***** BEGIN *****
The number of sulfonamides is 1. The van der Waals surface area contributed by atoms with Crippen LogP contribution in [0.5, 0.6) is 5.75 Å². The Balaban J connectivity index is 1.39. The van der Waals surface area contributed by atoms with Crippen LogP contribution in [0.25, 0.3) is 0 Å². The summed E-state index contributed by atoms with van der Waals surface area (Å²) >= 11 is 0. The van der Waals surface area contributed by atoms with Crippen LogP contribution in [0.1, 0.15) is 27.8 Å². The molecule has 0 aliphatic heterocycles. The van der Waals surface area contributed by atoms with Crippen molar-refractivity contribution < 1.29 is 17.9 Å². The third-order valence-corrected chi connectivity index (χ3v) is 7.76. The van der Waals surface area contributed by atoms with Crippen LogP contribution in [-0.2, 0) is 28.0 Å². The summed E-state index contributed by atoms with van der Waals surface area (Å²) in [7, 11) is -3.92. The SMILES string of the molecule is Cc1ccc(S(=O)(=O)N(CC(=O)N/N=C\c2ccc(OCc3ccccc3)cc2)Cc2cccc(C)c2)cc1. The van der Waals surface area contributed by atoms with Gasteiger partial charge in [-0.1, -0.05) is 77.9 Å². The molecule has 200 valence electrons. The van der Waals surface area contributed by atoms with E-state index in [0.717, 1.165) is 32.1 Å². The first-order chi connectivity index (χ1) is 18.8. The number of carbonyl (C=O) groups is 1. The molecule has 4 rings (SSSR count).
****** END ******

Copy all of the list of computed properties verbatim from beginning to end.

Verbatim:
The number of sulfonamides is 1. The van der Waals surface area contributed by atoms with Crippen LogP contribution in [0.5, 0.6) is 5.75 Å². The Balaban J connectivity index is 1.39. The van der Waals surface area contributed by atoms with Crippen LogP contribution in [0.25, 0.3) is 0 Å². The summed E-state index contributed by atoms with van der Waals surface area (Å²) >= 11 is 0. The van der Waals surface area contributed by atoms with Crippen LogP contribution in [0.1, 0.15) is 27.8 Å². The molecule has 0 aliphatic heterocycles. The van der Waals surface area contributed by atoms with Crippen molar-refractivity contribution < 1.29 is 17.9 Å². The third-order valence-corrected chi connectivity index (χ3v) is 7.76. The van der Waals surface area contributed by atoms with Crippen LogP contribution in [-0.2, 0) is 28.0 Å². The summed E-state index contributed by atoms with van der Waals surface area (Å²) in [7, 11) is -3.92. The SMILES string of the molecule is Cc1ccc(S(=O)(=O)N(CC(=O)N/N=C\c2ccc(OCc3ccccc3)cc2)Cc2cccc(C)c2)cc1. The van der Waals surface area contributed by atoms with Gasteiger partial charge in [-0.1, -0.05) is 77.9 Å². The molecule has 200 valence electrons. The van der Waals surface area contributed by atoms with E-state index in [0.717, 1.165) is 32.1 Å². The first-order chi connectivity index (χ1) is 18.8. The number of carbonyl (C=O) groups is 1. The molecule has 4 rings (SSSR count).